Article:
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Back in the fall of 2016, I took my first class at The Center for Documentary Studies at Duke University. The class was titled Documenting Durham, and this blog post was the result of my studies:
Durham was never supposed to be my destination. In fact, Durham wasn’t even on the radar. After 25 years of living in the desert of southern California, I was ready for a new adventure. Looking for something different, culturally as well as geographically, I was ready to move almost anywhere and North Carolina’s appeal was definitely beckoning. I decide to relocate to downtown Raleigh as I had spent a few days there over the years so it had some familiarity. However, an afternoon in Durham shortly after making the cross-country trek had a major impact on my plans for the future.
One sunny Saturday afternoon back in August of 2014, I approached The Bull City and it was a memorable visual experience I will not soon forget. A rusting, seemingly-useless water tower atop a very stoic building that once housed Liggett-Myers Tobacco. A porous-brick, free-standing wall which was nothing more than a remnant of a defunct tobacco warehouse and a painted directional sign pointing me to the ghost of a restaurant that was once The Liberty Cafe. A larger than life rainbow colored fish against a deep-green, flaking-paint background in the center of town affectionately referred to as The Green Wall by locals. And an orange-canopied copy center featuring a retro, mid-century font promising printing while you watch. My initial approach to Durham was this cacophony-like mixture of color, nostalgia, grit, rust, and creativity. My love affair with the city was born.
As with life though, mine included, nothing stays the same. Now, The Green Wall is gone, demolished to make room for a 27-story glass tower soon to be Durham’s tallest building. The rusty water tower has been painted as the cigarette factory gets a new, repurposed life. The Liberty Warehouse wall has been engulfed by a large, nondescript apartment building. The only lasting visual from my initial visit to Durham is SpeeDeeQue Printing. The orange canopies and the sentimental sign remain in tact.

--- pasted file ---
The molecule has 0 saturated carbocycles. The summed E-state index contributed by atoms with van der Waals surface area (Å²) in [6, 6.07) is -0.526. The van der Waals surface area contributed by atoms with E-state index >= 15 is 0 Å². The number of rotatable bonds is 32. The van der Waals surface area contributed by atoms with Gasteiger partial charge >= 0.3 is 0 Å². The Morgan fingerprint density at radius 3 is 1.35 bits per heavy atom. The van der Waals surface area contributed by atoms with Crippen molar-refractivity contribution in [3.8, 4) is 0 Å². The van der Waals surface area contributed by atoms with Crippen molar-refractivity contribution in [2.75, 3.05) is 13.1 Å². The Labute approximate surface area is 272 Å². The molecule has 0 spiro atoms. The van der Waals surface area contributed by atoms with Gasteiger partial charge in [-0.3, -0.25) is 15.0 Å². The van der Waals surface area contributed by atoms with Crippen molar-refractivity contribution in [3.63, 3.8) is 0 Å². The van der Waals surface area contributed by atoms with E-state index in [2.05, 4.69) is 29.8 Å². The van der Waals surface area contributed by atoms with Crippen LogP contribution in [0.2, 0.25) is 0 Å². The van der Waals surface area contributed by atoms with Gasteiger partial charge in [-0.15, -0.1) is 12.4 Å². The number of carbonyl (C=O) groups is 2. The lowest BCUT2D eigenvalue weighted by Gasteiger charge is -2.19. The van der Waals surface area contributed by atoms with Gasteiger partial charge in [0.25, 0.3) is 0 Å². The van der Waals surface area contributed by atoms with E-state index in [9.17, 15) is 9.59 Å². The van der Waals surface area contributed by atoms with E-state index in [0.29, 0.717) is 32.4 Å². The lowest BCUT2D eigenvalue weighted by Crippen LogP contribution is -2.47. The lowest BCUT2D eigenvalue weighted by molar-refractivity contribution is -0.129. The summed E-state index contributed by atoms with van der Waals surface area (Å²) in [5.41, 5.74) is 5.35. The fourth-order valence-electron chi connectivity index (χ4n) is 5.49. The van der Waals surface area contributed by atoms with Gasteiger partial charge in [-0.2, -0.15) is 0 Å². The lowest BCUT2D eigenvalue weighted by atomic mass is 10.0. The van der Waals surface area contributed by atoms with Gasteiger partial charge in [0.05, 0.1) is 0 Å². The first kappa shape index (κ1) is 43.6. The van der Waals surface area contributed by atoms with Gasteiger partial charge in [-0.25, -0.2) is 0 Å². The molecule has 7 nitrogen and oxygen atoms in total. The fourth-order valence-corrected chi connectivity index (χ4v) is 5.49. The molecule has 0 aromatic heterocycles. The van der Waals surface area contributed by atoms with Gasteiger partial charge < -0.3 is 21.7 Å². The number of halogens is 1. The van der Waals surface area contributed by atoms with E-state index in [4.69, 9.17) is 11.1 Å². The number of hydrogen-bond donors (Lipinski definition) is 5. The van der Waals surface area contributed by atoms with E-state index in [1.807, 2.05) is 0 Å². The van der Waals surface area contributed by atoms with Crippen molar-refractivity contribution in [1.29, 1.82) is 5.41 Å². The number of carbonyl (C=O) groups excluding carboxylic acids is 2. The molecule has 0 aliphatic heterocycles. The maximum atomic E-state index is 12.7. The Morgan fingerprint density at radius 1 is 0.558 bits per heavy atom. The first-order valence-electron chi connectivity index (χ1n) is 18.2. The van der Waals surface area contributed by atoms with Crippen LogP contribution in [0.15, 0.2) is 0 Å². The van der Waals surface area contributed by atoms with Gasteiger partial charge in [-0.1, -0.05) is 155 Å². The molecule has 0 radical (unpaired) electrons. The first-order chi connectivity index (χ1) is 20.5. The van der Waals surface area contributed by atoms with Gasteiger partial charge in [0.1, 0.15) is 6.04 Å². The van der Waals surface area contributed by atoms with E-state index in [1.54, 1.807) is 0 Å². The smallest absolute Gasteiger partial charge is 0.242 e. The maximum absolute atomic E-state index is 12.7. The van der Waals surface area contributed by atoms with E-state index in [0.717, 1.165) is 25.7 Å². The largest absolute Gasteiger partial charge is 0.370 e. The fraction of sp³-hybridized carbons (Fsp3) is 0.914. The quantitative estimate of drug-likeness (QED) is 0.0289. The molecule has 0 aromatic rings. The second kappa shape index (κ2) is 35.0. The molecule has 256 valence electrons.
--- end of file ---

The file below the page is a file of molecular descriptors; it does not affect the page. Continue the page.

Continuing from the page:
Two blocks off the city’s downtown center and catty-corner from the larger-than-life bronze bull statue that has to be one of the city’s most photographed icons, SpeeDeeQue has enjoyed it’s current location, virtually unchanged, for 29 years. Originally established across the street when it opened over 40 years ago, the business was forced to move when the first location was demolished to make way for the Marriott. Although SpeeDeeQue remains a downtown constant, changes abound in all directions. A construction crane consumes the view from the front window. The street, East Chapel Hill, is subject to closures and parking has been reduced to a minimum.
Although the scene may sound grim, Elizabeth Driver, who runs SpeeDeeQue these days and is the grand-daughter of the printing business’ founder, welcomes the changes occurring through out the city. She may have concerns regarding parking and increasing rents but she is also benefiting from new business created by the resurgence of Durham’s popularity. “My biggest concern is that we retain a tight-knit community,” Driver answered when asked about a vision for Durham’s future. I wondered if the current tight-knit community can absorb the onslaught of newcomers but Driver seems to think so. According to Driver, Durham’s assets are the city’s inhabitants. She has made a point of utilizing her corner location to promote local causes and events because she believes as the population grows, personal relationships must continue to be a priority. They are key to the city’s future.